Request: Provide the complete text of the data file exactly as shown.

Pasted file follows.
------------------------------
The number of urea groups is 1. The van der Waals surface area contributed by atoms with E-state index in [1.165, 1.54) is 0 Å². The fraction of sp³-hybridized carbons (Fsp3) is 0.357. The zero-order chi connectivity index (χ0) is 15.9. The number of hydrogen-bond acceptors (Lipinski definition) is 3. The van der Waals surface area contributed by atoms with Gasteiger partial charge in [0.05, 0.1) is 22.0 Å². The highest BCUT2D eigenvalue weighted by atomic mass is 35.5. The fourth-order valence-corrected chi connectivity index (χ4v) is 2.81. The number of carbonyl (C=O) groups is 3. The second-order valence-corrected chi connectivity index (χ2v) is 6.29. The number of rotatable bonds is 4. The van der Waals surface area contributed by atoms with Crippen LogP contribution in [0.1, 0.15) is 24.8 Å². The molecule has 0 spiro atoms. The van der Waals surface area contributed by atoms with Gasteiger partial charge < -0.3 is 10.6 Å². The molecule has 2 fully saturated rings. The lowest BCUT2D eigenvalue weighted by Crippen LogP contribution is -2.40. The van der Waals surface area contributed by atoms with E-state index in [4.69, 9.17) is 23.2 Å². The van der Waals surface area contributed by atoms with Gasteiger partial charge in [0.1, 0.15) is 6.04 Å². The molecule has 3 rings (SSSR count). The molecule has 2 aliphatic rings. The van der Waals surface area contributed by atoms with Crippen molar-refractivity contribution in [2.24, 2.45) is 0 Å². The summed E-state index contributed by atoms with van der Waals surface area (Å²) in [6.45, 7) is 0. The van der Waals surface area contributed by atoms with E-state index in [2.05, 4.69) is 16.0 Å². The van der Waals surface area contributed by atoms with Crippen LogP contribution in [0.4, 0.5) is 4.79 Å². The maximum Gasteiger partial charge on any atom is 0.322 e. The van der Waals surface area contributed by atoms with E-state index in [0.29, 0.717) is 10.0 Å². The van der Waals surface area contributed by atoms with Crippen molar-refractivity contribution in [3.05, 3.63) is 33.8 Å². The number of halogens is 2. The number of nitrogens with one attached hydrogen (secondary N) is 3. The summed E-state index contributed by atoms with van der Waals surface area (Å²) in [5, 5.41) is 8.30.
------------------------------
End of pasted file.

The number of urea groups is 1. The van der Waals surface area contributed by atoms with E-state index in [1.165, 1.54) is 0 Å². The fraction of sp³-hybridized carbons (Fsp3) is 0.357. The zero-order chi connectivity index (χ0) is 15.9. The number of hydrogen-bond acceptors (Lipinski definition) is 3. The van der Waals surface area contributed by atoms with Gasteiger partial charge in [0.05, 0.1) is 22.0 Å². The highest BCUT2D eigenvalue weighted by atomic mass is 35.5. The fourth-order valence-corrected chi connectivity index (χ4v) is 2.81. The number of carbonyl (C=O) groups is 3. The second-order valence-corrected chi connectivity index (χ2v) is 6.29. The number of rotatable bonds is 4. The van der Waals surface area contributed by atoms with Crippen LogP contribution in [0.1, 0.15) is 24.8 Å². The molecule has 0 spiro atoms. The van der Waals surface area contributed by atoms with Gasteiger partial charge < -0.3 is 10.6 Å². The molecule has 2 fully saturated rings. The lowest BCUT2D eigenvalue weighted by Crippen LogP contribution is -2.40. The van der Waals surface area contributed by atoms with E-state index in [4.69, 9.17) is 23.2 Å². The van der Waals surface area contributed by atoms with Gasteiger partial charge in [0.1, 0.15) is 6.04 Å². The molecule has 3 rings (SSSR count). The molecule has 2 aliphatic rings. The van der Waals surface area contributed by atoms with Crippen molar-refractivity contribution in [2.24, 2.45) is 0 Å². The summed E-state index contributed by atoms with van der Waals surface area (Å²) in [6.45, 7) is 0. The van der Waals surface area contributed by atoms with E-state index in [2.05, 4.69) is 16.0 Å². The van der Waals surface area contributed by atoms with Crippen LogP contribution in [0.4, 0.5) is 4.79 Å². The maximum Gasteiger partial charge on any atom is 0.322 e. The van der Waals surface area contributed by atoms with E-state index in [0.29, 0.717) is 10.0 Å². The van der Waals surface area contributed by atoms with Crippen molar-refractivity contribution in [3.05, 3.63) is 33.8 Å². The number of halogens is 2. The number of nitrogens with one attached hydrogen (secondary N) is 3. The summed E-state index contributed by atoms with van der Waals surface area (Å²) in [5, 5.41) is 8.30.